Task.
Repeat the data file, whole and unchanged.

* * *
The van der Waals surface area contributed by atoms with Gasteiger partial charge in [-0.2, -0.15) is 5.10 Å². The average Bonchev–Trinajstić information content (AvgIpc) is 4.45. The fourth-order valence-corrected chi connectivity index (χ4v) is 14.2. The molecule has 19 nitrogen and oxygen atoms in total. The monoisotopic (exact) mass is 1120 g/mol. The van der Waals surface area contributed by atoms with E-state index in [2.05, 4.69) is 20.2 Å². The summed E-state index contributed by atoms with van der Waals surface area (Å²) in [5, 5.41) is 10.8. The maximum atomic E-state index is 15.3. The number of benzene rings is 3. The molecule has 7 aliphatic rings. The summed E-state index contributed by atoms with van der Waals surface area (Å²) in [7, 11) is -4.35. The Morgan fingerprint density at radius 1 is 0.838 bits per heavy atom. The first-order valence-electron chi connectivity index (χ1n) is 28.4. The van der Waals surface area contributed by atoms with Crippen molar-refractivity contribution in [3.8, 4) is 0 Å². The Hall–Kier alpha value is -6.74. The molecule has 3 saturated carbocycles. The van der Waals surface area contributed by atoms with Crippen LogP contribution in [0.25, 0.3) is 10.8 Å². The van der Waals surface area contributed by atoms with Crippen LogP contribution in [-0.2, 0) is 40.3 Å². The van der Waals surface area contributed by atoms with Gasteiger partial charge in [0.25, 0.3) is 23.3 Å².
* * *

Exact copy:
The van der Waals surface area contributed by atoms with Gasteiger partial charge in [-0.2, -0.15) is 5.10 Å². The average Bonchev–Trinajstić information content (AvgIpc) is 4.45. The fourth-order valence-corrected chi connectivity index (χ4v) is 14.2. The molecule has 19 nitrogen and oxygen atoms in total. The monoisotopic (exact) mass is 1120 g/mol. The van der Waals surface area contributed by atoms with E-state index in [2.05, 4.69) is 20.2 Å². The summed E-state index contributed by atoms with van der Waals surface area (Å²) in [5, 5.41) is 10.8. The maximum atomic E-state index is 15.3. The number of benzene rings is 3. The molecule has 7 aliphatic rings. The summed E-state index contributed by atoms with van der Waals surface area (Å²) in [7, 11) is -4.35. The Morgan fingerprint density at radius 1 is 0.838 bits per heavy atom. The first-order valence-electron chi connectivity index (χ1n) is 28.4. The van der Waals surface area contributed by atoms with Crippen molar-refractivity contribution in [3.8, 4) is 0 Å². The Hall–Kier alpha value is -6.74. The molecule has 3 saturated carbocycles. The van der Waals surface area contributed by atoms with Crippen LogP contribution in [0.25, 0.3) is 10.8 Å². The van der Waals surface area contributed by atoms with Crippen LogP contribution in [-0.2, 0) is 40.3 Å². The van der Waals surface area contributed by atoms with Gasteiger partial charge in [0.25, 0.3) is 23.3 Å².